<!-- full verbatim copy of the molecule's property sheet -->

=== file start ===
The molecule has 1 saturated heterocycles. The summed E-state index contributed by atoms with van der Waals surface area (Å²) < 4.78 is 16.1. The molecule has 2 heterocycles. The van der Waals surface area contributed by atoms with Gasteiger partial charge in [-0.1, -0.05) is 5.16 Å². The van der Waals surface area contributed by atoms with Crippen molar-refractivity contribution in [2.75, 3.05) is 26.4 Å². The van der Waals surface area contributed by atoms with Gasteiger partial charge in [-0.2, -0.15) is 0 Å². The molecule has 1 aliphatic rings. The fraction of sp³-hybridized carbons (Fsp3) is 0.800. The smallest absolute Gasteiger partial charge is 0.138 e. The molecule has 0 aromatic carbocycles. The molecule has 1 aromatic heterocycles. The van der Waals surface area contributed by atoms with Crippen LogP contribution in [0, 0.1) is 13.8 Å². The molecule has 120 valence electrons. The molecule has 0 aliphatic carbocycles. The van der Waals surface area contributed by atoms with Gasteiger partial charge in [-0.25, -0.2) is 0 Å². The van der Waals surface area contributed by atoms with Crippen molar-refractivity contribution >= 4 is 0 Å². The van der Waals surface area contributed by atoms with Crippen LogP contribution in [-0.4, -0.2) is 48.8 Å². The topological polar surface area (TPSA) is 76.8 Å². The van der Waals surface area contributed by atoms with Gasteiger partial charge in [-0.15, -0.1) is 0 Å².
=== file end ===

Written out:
The molecule has 1 saturated heterocycles. The summed E-state index contributed by atoms with van der Waals surface area (Å²) < 4.78 is 16.1. The molecule has 2 heterocycles. The van der Waals surface area contributed by atoms with Gasteiger partial charge in [-0.1, -0.05) is 5.16 Å². The van der Waals surface area contributed by atoms with Crippen molar-refractivity contribution in [2.75, 3.05) is 26.4 Å². The van der Waals surface area contributed by atoms with Gasteiger partial charge in [-0.2, -0.15) is 0 Å². The molecule has 1 aliphatic rings. The fraction of sp³-hybridized carbons (Fsp3) is 0.800. The smallest absolute Gasteiger partial charge is 0.138 e. The molecule has 0 aromatic carbocycles. The molecule has 1 aromatic heterocycles. The van der Waals surface area contributed by atoms with Crippen LogP contribution in [0, 0.1) is 13.8 Å². The molecule has 120 valence electrons. The molecule has 0 aliphatic carbocycles. The van der Waals surface area contributed by atoms with Gasteiger partial charge in [-0.25, -0.2) is 0 Å². The van der Waals surface area contributed by atoms with Crippen molar-refractivity contribution >= 4 is 0 Å². The van der Waals surface area contributed by atoms with Crippen LogP contribution in [-0.4, -0.2) is 48.8 Å². The topological polar surface area (TPSA) is 76.8 Å². The van der Waals surface area contributed by atoms with Gasteiger partial charge in [-0.15, -0.1) is 0 Å².